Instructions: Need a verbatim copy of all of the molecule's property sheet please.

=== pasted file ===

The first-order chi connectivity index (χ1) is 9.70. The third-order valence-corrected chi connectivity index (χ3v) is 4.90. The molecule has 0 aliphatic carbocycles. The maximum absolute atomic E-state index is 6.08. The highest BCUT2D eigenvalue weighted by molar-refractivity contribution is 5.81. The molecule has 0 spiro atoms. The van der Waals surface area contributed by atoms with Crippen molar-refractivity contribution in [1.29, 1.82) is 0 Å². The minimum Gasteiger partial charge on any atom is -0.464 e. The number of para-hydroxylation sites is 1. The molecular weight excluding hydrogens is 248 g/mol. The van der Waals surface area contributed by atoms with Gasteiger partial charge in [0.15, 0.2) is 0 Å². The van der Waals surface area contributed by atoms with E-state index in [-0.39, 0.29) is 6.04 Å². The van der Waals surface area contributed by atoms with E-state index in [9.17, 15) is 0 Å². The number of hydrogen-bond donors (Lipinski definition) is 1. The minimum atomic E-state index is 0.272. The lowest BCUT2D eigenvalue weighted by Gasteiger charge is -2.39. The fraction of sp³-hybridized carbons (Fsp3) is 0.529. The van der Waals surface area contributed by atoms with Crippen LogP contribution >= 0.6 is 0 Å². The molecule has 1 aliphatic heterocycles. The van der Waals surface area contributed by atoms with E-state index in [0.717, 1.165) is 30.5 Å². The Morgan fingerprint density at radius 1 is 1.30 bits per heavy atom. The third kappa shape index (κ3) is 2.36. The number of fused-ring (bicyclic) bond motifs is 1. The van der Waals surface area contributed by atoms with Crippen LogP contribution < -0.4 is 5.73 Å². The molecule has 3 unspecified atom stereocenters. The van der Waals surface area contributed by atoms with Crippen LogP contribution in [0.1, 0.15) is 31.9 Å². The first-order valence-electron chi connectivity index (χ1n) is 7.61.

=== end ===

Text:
The first-order chi connectivity index (χ1) is 9.70. The third-order valence-corrected chi connectivity index (χ3v) is 4.90. The molecule has 0 aliphatic carbocycles. The maximum absolute atomic E-state index is 6.08. The highest BCUT2D eigenvalue weighted by molar-refractivity contribution is 5.81. The molecule has 0 spiro atoms. The van der Waals surface area contributed by atoms with Crippen molar-refractivity contribution in [1.29, 1.82) is 0 Å². The minimum Gasteiger partial charge on any atom is -0.464 e. The number of para-hydroxylation sites is 1. The molecular weight excluding hydrogens is 248 g/mol. The van der Waals surface area contributed by atoms with Gasteiger partial charge in [0.15, 0.2) is 0 Å². The van der Waals surface area contributed by atoms with E-state index in [-0.39, 0.29) is 6.04 Å². The van der Waals surface area contributed by atoms with E-state index in [9.17, 15) is 0 Å². The number of hydrogen-bond donors (Lipinski definition) is 1. The minimum atomic E-state index is 0.272. The lowest BCUT2D eigenvalue weighted by Gasteiger charge is -2.39. The fraction of sp³-hybridized carbons (Fsp3) is 0.529. The van der Waals surface area contributed by atoms with Crippen LogP contribution >= 0.6 is 0 Å². The molecule has 1 aliphatic heterocycles. The van der Waals surface area contributed by atoms with E-state index in [0.717, 1.165) is 30.5 Å². The Morgan fingerprint density at radius 1 is 1.30 bits per heavy atom. The third kappa shape index (κ3) is 2.36. The number of fused-ring (bicyclic) bond motifs is 1. The van der Waals surface area contributed by atoms with Crippen LogP contribution < -0.4 is 5.73 Å². The molecule has 3 unspecified atom stereocenters. The van der Waals surface area contributed by atoms with Crippen LogP contribution in [0.1, 0.15) is 31.9 Å². The first-order valence-electron chi connectivity index (χ1n) is 7.61.